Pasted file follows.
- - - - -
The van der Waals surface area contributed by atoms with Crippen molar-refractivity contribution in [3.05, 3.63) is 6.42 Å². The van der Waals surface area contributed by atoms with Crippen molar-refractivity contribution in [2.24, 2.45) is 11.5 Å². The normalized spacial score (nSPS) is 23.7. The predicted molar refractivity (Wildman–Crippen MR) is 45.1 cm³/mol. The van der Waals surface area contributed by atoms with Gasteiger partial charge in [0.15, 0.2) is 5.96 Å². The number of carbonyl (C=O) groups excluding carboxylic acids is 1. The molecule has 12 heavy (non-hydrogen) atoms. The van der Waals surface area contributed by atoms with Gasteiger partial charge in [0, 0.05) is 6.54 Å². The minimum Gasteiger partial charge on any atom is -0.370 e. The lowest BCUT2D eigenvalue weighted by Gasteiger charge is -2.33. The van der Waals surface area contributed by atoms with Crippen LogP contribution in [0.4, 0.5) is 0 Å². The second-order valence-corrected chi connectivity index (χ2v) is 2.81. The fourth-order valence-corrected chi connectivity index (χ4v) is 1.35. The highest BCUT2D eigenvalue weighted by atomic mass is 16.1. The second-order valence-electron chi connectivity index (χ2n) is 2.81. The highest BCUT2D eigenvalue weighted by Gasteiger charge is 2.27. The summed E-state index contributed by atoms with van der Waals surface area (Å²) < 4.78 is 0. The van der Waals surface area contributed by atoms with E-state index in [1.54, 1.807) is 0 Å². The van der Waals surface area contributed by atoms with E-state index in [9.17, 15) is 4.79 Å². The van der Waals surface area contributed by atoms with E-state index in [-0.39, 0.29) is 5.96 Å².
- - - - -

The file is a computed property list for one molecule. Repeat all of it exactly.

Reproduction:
The van der Waals surface area contributed by atoms with Crippen molar-refractivity contribution in [3.05, 3.63) is 6.42 Å². The van der Waals surface area contributed by atoms with Crippen molar-refractivity contribution in [2.24, 2.45) is 11.5 Å². The normalized spacial score (nSPS) is 23.7. The predicted molar refractivity (Wildman–Crippen MR) is 45.1 cm³/mol. The van der Waals surface area contributed by atoms with Gasteiger partial charge in [0.15, 0.2) is 5.96 Å². The number of carbonyl (C=O) groups excluding carboxylic acids is 1. The molecule has 12 heavy (non-hydrogen) atoms. The van der Waals surface area contributed by atoms with Gasteiger partial charge in [0, 0.05) is 6.54 Å². The minimum Gasteiger partial charge on any atom is -0.370 e. The lowest BCUT2D eigenvalue weighted by Gasteiger charge is -2.33. The van der Waals surface area contributed by atoms with Crippen LogP contribution in [0.4, 0.5) is 0 Å². The second-order valence-corrected chi connectivity index (χ2v) is 2.81. The fourth-order valence-corrected chi connectivity index (χ4v) is 1.35. The highest BCUT2D eigenvalue weighted by atomic mass is 16.1. The second-order valence-electron chi connectivity index (χ2n) is 2.81. The highest BCUT2D eigenvalue weighted by Gasteiger charge is 2.27. The summed E-state index contributed by atoms with van der Waals surface area (Å²) < 4.78 is 0. The van der Waals surface area contributed by atoms with E-state index in [1.54, 1.807) is 0 Å². The van der Waals surface area contributed by atoms with E-state index in [9.17, 15) is 4.79 Å². The van der Waals surface area contributed by atoms with E-state index in [-0.39, 0.29) is 5.96 Å².